I called and asked about these heads, and in the discussion was asked what I was building this engine for. I told them "an airboat", and the guy said "oh, we build those all the time". It turns out that I can buy the engine that I had planned to build for $2995. Clearanced, balanced, test run (on video tape) and delivered to my door. $400 for core charge, $200 shipping to Alabama from California. $3600 and I'm ready to hang it on the plane. As much as I wanted to build that engine, I couldn't see any way to keep from buying it. The classic no-brainer. I'll still tear it down before I fly it just to see what's inside, but it's exactly what I'd decided to build myself, right down to the Demello crank. It even has their "P-1" cam, a Webcam 111 camshaft with almost stock duration but higher lift for this "prop" application. That's 238 degrees of duration measured at .050" and .476" of lift.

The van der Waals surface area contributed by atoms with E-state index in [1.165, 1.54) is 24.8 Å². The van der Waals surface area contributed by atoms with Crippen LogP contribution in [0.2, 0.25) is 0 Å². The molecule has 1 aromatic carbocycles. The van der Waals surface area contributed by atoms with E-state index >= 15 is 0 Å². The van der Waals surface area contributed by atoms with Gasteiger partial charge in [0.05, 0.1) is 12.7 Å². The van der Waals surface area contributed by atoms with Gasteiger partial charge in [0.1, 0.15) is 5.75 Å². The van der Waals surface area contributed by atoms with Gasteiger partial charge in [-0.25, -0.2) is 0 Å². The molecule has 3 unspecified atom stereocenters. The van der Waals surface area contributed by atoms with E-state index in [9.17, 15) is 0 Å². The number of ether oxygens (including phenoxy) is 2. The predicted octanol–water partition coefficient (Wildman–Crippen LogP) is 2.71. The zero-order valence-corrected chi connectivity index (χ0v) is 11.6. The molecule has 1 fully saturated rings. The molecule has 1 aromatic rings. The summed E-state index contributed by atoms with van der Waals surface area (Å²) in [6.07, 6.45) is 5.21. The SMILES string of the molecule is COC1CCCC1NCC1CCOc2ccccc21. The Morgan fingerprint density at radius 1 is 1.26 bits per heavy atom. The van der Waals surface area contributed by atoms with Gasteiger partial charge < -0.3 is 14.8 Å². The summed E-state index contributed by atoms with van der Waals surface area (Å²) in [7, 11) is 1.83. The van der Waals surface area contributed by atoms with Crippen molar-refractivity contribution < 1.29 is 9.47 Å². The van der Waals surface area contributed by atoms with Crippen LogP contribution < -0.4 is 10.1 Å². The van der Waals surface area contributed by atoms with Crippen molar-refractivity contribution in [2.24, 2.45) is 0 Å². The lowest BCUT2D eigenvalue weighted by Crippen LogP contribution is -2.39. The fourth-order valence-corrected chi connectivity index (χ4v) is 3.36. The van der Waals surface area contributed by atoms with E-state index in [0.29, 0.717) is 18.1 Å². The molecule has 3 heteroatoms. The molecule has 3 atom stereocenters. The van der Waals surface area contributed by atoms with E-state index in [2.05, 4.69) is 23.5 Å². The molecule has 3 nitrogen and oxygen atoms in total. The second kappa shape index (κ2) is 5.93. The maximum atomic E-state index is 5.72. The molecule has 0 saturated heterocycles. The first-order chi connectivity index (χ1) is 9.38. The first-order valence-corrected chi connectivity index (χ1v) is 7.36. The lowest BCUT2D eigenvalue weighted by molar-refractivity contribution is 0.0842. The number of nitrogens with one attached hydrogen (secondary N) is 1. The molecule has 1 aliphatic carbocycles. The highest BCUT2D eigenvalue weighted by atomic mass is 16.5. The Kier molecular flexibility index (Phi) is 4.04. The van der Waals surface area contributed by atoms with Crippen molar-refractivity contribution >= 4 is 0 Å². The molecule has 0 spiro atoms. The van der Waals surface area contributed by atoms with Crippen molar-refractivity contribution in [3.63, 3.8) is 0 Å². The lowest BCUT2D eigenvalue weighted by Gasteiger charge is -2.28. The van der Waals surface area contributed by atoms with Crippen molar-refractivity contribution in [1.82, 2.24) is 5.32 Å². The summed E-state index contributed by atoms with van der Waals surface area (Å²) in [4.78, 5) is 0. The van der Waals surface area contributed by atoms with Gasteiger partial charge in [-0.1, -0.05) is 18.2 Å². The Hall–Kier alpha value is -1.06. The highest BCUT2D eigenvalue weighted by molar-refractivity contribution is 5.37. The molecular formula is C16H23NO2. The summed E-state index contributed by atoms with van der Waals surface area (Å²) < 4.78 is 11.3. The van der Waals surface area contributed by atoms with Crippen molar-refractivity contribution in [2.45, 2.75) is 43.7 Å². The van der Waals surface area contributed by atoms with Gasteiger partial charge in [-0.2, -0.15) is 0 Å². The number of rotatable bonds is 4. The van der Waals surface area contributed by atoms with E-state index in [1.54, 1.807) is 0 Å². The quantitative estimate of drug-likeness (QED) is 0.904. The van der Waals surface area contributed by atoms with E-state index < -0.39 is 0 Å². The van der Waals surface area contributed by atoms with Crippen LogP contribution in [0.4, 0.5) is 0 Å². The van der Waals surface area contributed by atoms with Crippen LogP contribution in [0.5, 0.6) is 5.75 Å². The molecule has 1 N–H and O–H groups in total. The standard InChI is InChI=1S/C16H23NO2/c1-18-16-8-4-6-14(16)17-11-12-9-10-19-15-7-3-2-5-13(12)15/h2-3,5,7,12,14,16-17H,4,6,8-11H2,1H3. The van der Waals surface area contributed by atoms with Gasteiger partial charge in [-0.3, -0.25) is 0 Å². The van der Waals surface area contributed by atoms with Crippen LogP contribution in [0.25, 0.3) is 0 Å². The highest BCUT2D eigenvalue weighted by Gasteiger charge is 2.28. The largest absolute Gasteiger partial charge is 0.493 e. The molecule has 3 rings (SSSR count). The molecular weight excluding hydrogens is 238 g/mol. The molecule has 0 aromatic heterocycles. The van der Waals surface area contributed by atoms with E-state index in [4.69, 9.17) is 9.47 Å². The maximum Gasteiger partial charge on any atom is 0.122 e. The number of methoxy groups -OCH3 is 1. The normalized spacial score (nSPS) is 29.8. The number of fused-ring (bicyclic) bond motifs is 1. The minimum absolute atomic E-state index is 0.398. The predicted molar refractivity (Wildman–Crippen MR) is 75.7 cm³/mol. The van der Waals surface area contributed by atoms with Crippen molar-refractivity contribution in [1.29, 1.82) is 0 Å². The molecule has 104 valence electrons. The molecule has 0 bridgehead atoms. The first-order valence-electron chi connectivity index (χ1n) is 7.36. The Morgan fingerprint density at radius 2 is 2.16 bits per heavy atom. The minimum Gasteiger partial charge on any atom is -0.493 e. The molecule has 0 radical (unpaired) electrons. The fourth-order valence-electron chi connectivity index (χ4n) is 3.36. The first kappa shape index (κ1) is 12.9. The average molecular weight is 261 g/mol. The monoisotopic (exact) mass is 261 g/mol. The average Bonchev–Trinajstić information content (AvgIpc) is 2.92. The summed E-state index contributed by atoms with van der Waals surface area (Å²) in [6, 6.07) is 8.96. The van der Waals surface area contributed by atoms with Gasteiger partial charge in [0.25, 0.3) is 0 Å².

They've dynoed this exact engine configuration at 115 hp at 3500 rpm running dual 40 mm carburetors (it would probably be better with one, at this rpm) and pulling a stock fan. Torque is 165 lb-ft in the range from 2000-4000 rpm. You can't argue with those kinds of numbers, and they are in line with dyno tests on engines by Kawell and FAT that have been featured in Hot VWs magazine in recent years. And they've built several of these with different cam and valve size combinations. They've settled on the combination that I'd already decided to go with, and that's what I bought. Mark Stephens High Performance WAS located at 21800 Oak Summit Ct., Tehachapi, CA 93561, ph (805) 822-5678, but has since gone out of business. It's not that they didn't do good work or have a great reputation, but they overextended themselves in development of a new 6 stud per cylinder head application, and never recovered financially.